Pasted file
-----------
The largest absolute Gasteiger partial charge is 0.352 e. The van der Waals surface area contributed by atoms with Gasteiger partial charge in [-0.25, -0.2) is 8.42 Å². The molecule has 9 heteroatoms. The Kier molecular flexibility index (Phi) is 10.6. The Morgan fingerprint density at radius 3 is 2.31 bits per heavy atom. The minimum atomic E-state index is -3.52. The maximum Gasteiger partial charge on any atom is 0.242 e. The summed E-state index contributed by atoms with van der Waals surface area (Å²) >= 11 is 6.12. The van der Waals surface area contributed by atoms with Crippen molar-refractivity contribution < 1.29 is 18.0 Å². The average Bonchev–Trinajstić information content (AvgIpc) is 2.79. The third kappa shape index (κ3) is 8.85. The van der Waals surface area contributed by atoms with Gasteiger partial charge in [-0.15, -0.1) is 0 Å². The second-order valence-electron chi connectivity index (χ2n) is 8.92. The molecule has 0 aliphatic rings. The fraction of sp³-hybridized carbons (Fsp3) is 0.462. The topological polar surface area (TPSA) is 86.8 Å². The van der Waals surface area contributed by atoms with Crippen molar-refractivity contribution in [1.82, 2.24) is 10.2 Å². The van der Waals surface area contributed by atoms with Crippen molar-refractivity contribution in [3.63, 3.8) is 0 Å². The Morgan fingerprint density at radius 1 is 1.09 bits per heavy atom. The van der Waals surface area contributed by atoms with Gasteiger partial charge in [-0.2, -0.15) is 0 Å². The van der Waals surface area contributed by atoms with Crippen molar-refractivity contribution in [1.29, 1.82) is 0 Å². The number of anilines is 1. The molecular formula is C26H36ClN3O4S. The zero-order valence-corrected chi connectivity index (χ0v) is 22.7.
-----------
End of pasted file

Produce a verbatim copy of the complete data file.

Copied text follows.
The largest absolute Gasteiger partial charge is 0.352 e. The van der Waals surface area contributed by atoms with Gasteiger partial charge in [-0.25, -0.2) is 8.42 Å². The molecule has 9 heteroatoms. The Kier molecular flexibility index (Phi) is 10.6. The Morgan fingerprint density at radius 3 is 2.31 bits per heavy atom. The minimum atomic E-state index is -3.52. The maximum Gasteiger partial charge on any atom is 0.242 e. The summed E-state index contributed by atoms with van der Waals surface area (Å²) >= 11 is 6.12. The van der Waals surface area contributed by atoms with Crippen molar-refractivity contribution < 1.29 is 18.0 Å². The average Bonchev–Trinajstić information content (AvgIpc) is 2.79. The third kappa shape index (κ3) is 8.85. The van der Waals surface area contributed by atoms with Gasteiger partial charge in [-0.15, -0.1) is 0 Å². The second-order valence-electron chi connectivity index (χ2n) is 8.92. The molecule has 0 aliphatic rings. The fraction of sp³-hybridized carbons (Fsp3) is 0.462. The topological polar surface area (TPSA) is 86.8 Å². The van der Waals surface area contributed by atoms with Crippen molar-refractivity contribution in [1.82, 2.24) is 10.2 Å². The van der Waals surface area contributed by atoms with Crippen molar-refractivity contribution in [3.63, 3.8) is 0 Å². The Morgan fingerprint density at radius 1 is 1.09 bits per heavy atom. The van der Waals surface area contributed by atoms with Gasteiger partial charge in [-0.2, -0.15) is 0 Å². The van der Waals surface area contributed by atoms with Crippen molar-refractivity contribution in [1.29, 1.82) is 0 Å². The number of anilines is 1. The molecular formula is C26H36ClN3O4S. The zero-order valence-corrected chi connectivity index (χ0v) is 22.7.